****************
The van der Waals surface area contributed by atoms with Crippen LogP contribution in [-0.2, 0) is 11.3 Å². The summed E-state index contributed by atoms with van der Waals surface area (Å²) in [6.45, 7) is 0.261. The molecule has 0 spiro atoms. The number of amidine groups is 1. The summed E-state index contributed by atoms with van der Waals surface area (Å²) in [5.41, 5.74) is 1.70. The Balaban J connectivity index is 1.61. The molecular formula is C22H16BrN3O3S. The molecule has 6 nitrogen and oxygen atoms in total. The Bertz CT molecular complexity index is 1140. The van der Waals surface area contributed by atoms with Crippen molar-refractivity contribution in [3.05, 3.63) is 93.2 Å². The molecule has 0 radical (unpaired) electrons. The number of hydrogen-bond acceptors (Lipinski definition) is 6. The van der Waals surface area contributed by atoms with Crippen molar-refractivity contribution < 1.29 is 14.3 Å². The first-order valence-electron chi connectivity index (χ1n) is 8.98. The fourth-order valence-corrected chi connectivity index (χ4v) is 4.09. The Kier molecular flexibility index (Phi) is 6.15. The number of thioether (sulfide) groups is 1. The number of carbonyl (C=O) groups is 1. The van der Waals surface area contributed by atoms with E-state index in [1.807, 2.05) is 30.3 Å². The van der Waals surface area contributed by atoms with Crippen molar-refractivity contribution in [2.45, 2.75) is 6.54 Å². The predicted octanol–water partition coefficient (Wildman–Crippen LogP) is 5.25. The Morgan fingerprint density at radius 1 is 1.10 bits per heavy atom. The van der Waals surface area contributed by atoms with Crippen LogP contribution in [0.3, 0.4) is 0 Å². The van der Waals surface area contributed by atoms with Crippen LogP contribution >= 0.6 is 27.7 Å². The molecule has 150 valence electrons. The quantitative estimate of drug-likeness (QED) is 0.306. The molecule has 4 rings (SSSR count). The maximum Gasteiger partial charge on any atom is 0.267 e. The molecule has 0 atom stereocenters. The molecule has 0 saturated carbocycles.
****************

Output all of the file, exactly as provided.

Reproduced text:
The van der Waals surface area contributed by atoms with Crippen LogP contribution in [-0.2, 0) is 11.3 Å². The summed E-state index contributed by atoms with van der Waals surface area (Å²) in [6.45, 7) is 0.261. The molecule has 0 spiro atoms. The number of amidine groups is 1. The summed E-state index contributed by atoms with van der Waals surface area (Å²) in [5.41, 5.74) is 1.70. The Balaban J connectivity index is 1.61. The molecular formula is C22H16BrN3O3S. The molecule has 6 nitrogen and oxygen atoms in total. The Bertz CT molecular complexity index is 1140. The van der Waals surface area contributed by atoms with Crippen molar-refractivity contribution in [3.05, 3.63) is 93.2 Å². The molecule has 0 radical (unpaired) electrons. The number of hydrogen-bond acceptors (Lipinski definition) is 6. The van der Waals surface area contributed by atoms with Crippen molar-refractivity contribution < 1.29 is 14.3 Å². The first-order valence-electron chi connectivity index (χ1n) is 8.98. The fourth-order valence-corrected chi connectivity index (χ4v) is 4.09. The Kier molecular flexibility index (Phi) is 6.15. The number of thioether (sulfide) groups is 1. The number of carbonyl (C=O) groups is 1. The van der Waals surface area contributed by atoms with E-state index in [1.807, 2.05) is 30.3 Å². The van der Waals surface area contributed by atoms with Crippen molar-refractivity contribution in [2.45, 2.75) is 6.54 Å². The predicted octanol–water partition coefficient (Wildman–Crippen LogP) is 5.25. The Morgan fingerprint density at radius 1 is 1.10 bits per heavy atom. The van der Waals surface area contributed by atoms with Crippen LogP contribution in [0.3, 0.4) is 0 Å². The van der Waals surface area contributed by atoms with Crippen LogP contribution >= 0.6 is 27.7 Å². The molecule has 150 valence electrons. The quantitative estimate of drug-likeness (QED) is 0.306. The molecule has 4 rings (SSSR count). The maximum Gasteiger partial charge on any atom is 0.267 e. The molecule has 0 atom stereocenters. The molecule has 0 saturated carbocycles.